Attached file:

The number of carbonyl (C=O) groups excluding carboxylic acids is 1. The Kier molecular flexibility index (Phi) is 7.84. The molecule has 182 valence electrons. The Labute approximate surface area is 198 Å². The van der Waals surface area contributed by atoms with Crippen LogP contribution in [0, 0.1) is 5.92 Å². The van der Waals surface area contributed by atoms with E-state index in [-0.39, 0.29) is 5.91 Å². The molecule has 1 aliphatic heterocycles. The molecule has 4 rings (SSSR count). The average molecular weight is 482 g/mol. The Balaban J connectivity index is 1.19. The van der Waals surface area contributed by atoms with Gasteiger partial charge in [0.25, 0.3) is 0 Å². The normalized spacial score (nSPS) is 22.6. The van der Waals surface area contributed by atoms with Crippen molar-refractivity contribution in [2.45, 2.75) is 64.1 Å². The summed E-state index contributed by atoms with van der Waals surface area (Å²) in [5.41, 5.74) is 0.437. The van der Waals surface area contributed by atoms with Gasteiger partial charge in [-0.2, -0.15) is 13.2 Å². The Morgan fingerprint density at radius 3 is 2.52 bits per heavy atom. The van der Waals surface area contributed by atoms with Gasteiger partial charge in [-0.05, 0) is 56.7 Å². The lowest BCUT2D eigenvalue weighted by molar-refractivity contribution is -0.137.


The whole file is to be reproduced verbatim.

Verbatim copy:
The number of carbonyl (C=O) groups excluding carboxylic acids is 1. The Kier molecular flexibility index (Phi) is 7.84. The molecule has 182 valence electrons. The Labute approximate surface area is 198 Å². The van der Waals surface area contributed by atoms with Crippen LogP contribution in [0, 0.1) is 5.92 Å². The van der Waals surface area contributed by atoms with E-state index in [-0.39, 0.29) is 5.91 Å². The molecule has 1 aliphatic heterocycles. The molecule has 4 rings (SSSR count). The average molecular weight is 482 g/mol. The Balaban J connectivity index is 1.19. The van der Waals surface area contributed by atoms with Gasteiger partial charge in [0.25, 0.3) is 0 Å². The normalized spacial score (nSPS) is 22.6. The van der Waals surface area contributed by atoms with Crippen molar-refractivity contribution in [2.45, 2.75) is 64.1 Å². The summed E-state index contributed by atoms with van der Waals surface area (Å²) in [5.41, 5.74) is 0.437. The van der Waals surface area contributed by atoms with Gasteiger partial charge in [-0.2, -0.15) is 13.2 Å². The Morgan fingerprint density at radius 3 is 2.52 bits per heavy atom. The van der Waals surface area contributed by atoms with Gasteiger partial charge in [-0.05, 0) is 56.7 Å². The lowest BCUT2D eigenvalue weighted by molar-refractivity contribution is -0.137.